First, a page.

In This Review

Vietnam’s Communist Revolution: The Power and Limits of Ideology
Vietnam’s Communist Revolution: The Power and Limits of Ideology
By Tuong Vu
Cambridge University Press, 2016, 352 pp.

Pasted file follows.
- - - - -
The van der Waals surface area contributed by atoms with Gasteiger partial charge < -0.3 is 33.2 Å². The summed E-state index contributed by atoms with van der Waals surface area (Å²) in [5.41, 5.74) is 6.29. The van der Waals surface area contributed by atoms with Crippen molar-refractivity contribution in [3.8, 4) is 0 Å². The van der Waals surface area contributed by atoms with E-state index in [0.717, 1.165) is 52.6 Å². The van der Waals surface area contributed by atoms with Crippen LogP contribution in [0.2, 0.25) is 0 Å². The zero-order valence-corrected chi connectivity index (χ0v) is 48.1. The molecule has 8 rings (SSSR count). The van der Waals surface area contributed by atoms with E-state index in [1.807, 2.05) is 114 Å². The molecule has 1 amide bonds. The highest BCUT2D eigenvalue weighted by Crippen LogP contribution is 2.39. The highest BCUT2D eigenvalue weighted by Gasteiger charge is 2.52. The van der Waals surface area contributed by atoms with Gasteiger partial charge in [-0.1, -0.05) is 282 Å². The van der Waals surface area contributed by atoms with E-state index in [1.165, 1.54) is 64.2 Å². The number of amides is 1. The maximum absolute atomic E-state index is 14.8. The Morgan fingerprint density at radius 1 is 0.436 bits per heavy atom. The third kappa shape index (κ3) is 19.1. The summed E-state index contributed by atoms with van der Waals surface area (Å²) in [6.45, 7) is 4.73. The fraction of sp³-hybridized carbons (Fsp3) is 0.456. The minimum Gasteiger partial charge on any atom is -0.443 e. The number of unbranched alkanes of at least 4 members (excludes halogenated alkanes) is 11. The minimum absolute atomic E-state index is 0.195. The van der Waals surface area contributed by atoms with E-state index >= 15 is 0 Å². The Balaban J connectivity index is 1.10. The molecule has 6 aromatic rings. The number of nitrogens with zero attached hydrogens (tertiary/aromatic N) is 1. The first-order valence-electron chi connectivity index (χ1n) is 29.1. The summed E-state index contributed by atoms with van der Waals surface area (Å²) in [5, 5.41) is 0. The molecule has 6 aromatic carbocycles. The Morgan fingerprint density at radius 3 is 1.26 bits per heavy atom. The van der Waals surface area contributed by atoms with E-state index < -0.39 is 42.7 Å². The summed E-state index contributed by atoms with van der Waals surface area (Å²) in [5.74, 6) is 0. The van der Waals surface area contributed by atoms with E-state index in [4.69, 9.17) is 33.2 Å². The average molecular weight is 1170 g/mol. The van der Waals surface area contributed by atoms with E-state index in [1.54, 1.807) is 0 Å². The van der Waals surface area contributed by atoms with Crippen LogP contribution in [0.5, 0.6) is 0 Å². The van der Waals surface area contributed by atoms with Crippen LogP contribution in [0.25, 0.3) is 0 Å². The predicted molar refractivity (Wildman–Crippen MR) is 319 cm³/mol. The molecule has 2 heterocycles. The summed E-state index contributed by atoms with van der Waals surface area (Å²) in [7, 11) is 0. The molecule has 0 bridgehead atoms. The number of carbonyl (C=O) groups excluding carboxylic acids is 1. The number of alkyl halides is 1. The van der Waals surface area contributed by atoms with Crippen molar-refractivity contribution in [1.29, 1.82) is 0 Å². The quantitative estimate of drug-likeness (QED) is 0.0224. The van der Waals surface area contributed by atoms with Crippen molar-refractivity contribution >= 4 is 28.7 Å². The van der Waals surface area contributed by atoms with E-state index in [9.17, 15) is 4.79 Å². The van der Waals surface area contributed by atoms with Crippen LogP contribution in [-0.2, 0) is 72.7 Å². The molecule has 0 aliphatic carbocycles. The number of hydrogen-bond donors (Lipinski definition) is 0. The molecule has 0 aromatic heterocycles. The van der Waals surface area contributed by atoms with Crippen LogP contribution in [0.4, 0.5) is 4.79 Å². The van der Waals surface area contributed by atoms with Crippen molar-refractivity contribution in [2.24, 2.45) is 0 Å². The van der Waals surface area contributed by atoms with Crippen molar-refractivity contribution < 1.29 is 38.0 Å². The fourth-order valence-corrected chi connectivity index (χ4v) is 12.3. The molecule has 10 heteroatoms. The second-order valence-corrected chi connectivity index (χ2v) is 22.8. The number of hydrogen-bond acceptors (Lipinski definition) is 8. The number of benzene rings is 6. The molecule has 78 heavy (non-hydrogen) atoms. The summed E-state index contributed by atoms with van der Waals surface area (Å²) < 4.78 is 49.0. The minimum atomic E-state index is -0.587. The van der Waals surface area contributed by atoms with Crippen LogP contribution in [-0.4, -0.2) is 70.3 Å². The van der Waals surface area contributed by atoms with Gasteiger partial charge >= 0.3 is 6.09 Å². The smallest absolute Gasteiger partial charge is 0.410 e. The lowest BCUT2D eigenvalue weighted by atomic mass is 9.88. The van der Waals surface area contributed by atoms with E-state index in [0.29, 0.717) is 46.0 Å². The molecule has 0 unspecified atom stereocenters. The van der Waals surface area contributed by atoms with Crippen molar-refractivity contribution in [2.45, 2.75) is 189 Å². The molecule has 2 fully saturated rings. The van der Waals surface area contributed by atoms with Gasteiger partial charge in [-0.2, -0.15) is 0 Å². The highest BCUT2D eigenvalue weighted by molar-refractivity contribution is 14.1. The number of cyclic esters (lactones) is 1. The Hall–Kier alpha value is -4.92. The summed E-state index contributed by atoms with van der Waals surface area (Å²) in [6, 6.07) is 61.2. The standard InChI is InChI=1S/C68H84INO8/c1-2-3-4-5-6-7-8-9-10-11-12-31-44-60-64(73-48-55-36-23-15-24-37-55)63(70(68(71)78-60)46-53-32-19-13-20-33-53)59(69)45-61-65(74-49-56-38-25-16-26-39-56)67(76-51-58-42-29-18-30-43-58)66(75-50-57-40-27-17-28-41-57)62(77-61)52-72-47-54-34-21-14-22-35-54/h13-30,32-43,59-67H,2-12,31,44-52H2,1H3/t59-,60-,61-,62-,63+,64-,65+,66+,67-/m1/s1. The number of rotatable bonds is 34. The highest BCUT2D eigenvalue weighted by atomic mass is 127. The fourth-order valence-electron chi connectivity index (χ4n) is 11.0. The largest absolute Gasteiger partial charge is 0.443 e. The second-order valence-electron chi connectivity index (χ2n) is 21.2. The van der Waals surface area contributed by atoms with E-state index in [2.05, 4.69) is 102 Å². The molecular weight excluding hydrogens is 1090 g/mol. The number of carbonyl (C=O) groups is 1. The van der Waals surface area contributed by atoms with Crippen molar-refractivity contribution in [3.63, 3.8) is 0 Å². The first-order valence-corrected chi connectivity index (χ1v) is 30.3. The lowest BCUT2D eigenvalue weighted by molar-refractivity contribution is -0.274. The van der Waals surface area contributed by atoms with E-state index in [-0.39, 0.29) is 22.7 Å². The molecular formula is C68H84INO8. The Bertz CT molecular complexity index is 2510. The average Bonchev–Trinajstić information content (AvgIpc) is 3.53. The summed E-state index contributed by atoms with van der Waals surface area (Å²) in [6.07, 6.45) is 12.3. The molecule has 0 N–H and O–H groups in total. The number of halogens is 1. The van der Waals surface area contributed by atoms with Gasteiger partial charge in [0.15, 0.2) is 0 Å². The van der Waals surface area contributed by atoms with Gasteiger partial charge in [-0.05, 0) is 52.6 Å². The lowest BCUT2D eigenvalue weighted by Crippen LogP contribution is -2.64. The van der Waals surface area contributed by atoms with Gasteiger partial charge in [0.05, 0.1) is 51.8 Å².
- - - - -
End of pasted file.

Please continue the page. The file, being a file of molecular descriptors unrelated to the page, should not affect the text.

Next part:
The Vietnamese are usually seen as consummate realists, opportunistically switching alignments among China, Russia, and the United States in order to maintain maximum autonomy. But Vu makes a strong case that ideology has frequently guided Vietnam’s foreign policy, at some cost to the national interest. Examples include lining up with the socialist camp at the start of the Cold War, tilting toward China during the early Sino-Soviet split, escalating the war in South Vietnam in the 1960s, aligning with the Soviet Union in the 1970s, and pushing socialist transformation in the South after unification. One can construct realist explanations for these decisions. But Vu’s deep study of party documents and memoirs makes clear that Vietnam’s leaders, at a minimum, used ideology as a conceptual tool for analyzing issues, as a weapon in policy debates, and as a language for justifying decisions. The collapse of the Soviet Union and tensions with China have demolished the internationalist component of Vietnamese ideology, leaving Vietnam free to define socialism in whatever way suits its national interest.